Personally I don't care about my imput being ignored. I'm already well aware how useless mainstream research is in the USA. I also heard of endless cases of misdiagnosis. I stand by my reaearch as thorough and supported by real experience. I think your unwillingness to even try to listen is revealing. It shows lack of curiosity and a safety mechanism of resorting to contradiction. Can't see how that could help anyone who might be similar to myself but seeking answers.
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#159

Postby Richard@DecisionSkills » Sun Feb 21, 2021 3:29 am

davidbanner99@ wrote:My thread has helped prove a point.


Yes. It has proven that like almost every other person on the planet you are driven by emotion.

This does not mean you don't experience an "emotional deficit". It doesn't mean you display emotion in the same way as other people. It just means you have proven that emotion is still fundamental to how you process information and make decisions. This includes your devotion to your dog, your appeal to a cactus, or your deep passion for research on autism.

And what you have written has not be dismissed nor has it been met with a lack of curiosity. In fact, I have asked you multiple questions repeatedly. Admittedly it has become tiring when you go off on a tangent to avoid answering, but this is just more proof of how emotion influences your participation in the forum.

You wish to paint a picture of your work being dismissed because you are autistic. I don't think this is the case. I do not think you have made that point. In fact, you seem to have made the opposite point with example after example you have provided of people with autism being very successful in a wide variety of domains. People are very accepting of the views of those with autism if what they have to offer has real value, e.g. Temple Grandin.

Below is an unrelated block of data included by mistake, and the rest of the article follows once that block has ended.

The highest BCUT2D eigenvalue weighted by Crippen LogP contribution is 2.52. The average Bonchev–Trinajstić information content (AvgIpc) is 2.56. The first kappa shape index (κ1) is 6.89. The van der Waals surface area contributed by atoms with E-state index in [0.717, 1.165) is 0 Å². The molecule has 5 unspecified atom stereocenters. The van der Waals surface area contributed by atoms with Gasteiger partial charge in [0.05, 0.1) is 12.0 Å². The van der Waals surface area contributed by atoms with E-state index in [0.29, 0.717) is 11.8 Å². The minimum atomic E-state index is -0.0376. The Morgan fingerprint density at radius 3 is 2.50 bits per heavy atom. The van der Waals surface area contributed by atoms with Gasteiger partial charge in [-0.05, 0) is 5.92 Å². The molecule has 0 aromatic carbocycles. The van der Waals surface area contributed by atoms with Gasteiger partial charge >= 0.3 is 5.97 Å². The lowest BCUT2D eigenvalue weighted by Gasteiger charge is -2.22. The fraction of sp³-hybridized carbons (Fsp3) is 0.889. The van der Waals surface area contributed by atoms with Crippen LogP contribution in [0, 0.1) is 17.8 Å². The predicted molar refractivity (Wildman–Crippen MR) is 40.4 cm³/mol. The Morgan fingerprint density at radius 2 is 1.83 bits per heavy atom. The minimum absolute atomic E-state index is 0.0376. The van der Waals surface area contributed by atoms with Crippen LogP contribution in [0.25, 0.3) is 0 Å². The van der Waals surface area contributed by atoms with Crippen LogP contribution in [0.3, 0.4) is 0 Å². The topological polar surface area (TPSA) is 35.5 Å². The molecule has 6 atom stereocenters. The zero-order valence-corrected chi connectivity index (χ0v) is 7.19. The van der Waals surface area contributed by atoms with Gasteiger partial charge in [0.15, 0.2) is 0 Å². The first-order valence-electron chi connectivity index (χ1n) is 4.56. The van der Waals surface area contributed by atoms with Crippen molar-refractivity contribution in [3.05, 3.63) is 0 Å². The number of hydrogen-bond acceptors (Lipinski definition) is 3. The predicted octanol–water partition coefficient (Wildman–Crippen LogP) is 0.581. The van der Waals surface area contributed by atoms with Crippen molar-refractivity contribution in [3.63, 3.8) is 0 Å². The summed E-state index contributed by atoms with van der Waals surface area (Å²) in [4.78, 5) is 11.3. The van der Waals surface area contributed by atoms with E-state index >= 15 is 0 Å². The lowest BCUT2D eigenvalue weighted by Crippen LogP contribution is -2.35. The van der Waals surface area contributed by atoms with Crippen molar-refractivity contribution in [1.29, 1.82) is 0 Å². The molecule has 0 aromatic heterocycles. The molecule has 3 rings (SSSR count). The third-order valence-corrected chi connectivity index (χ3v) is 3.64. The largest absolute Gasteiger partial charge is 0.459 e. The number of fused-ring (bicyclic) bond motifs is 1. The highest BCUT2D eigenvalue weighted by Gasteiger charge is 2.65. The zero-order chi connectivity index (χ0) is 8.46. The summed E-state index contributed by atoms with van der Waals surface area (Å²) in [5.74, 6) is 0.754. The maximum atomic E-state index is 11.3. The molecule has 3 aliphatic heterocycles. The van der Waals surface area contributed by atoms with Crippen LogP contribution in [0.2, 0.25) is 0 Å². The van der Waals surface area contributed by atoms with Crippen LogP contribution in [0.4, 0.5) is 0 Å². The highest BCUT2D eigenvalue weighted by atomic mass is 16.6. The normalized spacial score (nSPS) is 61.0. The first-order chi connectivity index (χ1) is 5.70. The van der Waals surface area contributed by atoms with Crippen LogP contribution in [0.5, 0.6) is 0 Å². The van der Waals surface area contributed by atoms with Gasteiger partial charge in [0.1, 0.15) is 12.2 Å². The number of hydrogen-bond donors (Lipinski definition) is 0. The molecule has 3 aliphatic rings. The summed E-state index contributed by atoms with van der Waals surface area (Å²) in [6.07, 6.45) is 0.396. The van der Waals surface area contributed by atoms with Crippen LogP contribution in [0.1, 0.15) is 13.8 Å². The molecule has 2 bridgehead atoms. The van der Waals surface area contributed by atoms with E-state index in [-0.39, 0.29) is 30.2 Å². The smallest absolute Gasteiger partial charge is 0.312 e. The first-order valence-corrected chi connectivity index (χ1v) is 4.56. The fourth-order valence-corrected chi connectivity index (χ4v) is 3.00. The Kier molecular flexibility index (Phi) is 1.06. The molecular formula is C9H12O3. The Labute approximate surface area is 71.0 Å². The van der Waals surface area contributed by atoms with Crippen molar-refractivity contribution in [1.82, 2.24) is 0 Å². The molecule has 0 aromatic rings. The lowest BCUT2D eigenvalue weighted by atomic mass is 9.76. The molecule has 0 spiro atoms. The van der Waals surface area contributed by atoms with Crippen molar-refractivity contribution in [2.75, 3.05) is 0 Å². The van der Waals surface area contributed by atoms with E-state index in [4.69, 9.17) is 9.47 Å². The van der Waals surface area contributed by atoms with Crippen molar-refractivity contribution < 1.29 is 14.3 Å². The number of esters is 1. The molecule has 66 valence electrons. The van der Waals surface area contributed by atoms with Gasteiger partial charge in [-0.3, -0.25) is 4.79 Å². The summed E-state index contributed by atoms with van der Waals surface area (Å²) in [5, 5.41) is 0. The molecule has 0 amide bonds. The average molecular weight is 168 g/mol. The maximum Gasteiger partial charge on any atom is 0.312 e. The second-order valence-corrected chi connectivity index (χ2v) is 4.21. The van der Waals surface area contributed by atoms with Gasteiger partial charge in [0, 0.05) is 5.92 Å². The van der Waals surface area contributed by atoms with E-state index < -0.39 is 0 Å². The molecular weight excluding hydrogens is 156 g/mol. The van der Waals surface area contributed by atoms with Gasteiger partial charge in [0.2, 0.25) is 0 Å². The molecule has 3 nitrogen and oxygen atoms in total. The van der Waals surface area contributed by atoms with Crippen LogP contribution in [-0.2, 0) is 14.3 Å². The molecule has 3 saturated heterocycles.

That you, as an individual do not experience success is not because of your autism. It is because you maintain a closed mind and what you offer is not anywhere near the value offered by Temple Grandin. For some reason you think by narrowing what you consider worthy research to mostly German/Russian you isolate yourself from the research community. That isn't the fault of the research community and it has nothing to do with your autism. It is you making a conscious choice to ignore large bodies of academic work, because you personally don't find it very useful. That isn't the way science works. That is the opposite of science.
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#160

Postby davidbanner99@ » Sun Feb 21, 2021 7:15 pm

Richard@DecisionSkills wrote:
davidbanner99@ wrote:My thread has helped prove a point.


Yes. It has proven that like almost every other person on the planet you are driven by emotion.

This does not mean you don't experience an "emotional deficit". It doesn't mean you display emotion in the same way as other people. It just means you have proven that emotion is still fundamental to how you process information and make decisions. This includes your devotion to your dog, your appeal to a cactus, or your deep passion for research on autism.